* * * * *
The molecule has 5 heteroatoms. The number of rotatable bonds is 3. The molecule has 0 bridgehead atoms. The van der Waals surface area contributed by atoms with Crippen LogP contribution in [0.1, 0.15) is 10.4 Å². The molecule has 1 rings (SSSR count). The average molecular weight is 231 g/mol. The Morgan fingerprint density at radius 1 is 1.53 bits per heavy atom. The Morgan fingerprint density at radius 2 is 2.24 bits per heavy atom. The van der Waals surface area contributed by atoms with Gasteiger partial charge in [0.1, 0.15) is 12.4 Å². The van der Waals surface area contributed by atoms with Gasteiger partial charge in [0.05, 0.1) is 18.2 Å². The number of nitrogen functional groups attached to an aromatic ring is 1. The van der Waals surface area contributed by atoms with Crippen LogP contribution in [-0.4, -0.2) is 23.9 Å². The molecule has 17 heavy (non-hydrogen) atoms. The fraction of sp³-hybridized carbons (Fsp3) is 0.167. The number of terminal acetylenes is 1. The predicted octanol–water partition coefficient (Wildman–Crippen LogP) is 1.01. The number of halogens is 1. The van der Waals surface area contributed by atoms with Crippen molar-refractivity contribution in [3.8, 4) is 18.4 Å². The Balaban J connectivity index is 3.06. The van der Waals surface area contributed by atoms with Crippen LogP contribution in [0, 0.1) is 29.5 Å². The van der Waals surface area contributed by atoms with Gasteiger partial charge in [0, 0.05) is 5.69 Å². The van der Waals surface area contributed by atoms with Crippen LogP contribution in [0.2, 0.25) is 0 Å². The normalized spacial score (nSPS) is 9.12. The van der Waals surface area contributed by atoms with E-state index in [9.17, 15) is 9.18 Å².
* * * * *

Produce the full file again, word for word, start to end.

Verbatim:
The molecule has 5 heteroatoms. The number of rotatable bonds is 3. The molecule has 0 bridgehead atoms. The van der Waals surface area contributed by atoms with Crippen LogP contribution in [0.1, 0.15) is 10.4 Å². The molecule has 1 rings (SSSR count). The average molecular weight is 231 g/mol. The Morgan fingerprint density at radius 1 is 1.53 bits per heavy atom. The Morgan fingerprint density at radius 2 is 2.24 bits per heavy atom. The van der Waals surface area contributed by atoms with Gasteiger partial charge in [0.1, 0.15) is 12.4 Å². The van der Waals surface area contributed by atoms with Gasteiger partial charge in [0.05, 0.1) is 18.2 Å². The number of nitrogen functional groups attached to an aromatic ring is 1. The van der Waals surface area contributed by atoms with Crippen LogP contribution in [-0.4, -0.2) is 23.9 Å². The molecule has 17 heavy (non-hydrogen) atoms. The fraction of sp³-hybridized carbons (Fsp3) is 0.167. The number of terminal acetylenes is 1. The predicted octanol–water partition coefficient (Wildman–Crippen LogP) is 1.01. The number of halogens is 1. The van der Waals surface area contributed by atoms with Crippen molar-refractivity contribution in [3.8, 4) is 18.4 Å². The Balaban J connectivity index is 3.06. The van der Waals surface area contributed by atoms with Crippen LogP contribution in [0, 0.1) is 29.5 Å². The van der Waals surface area contributed by atoms with Gasteiger partial charge in [0, 0.05) is 5.69 Å². The van der Waals surface area contributed by atoms with Crippen LogP contribution in [0.2, 0.25) is 0 Å². The normalized spacial score (nSPS) is 9.12. The van der Waals surface area contributed by atoms with E-state index in [9.17, 15) is 9.18 Å².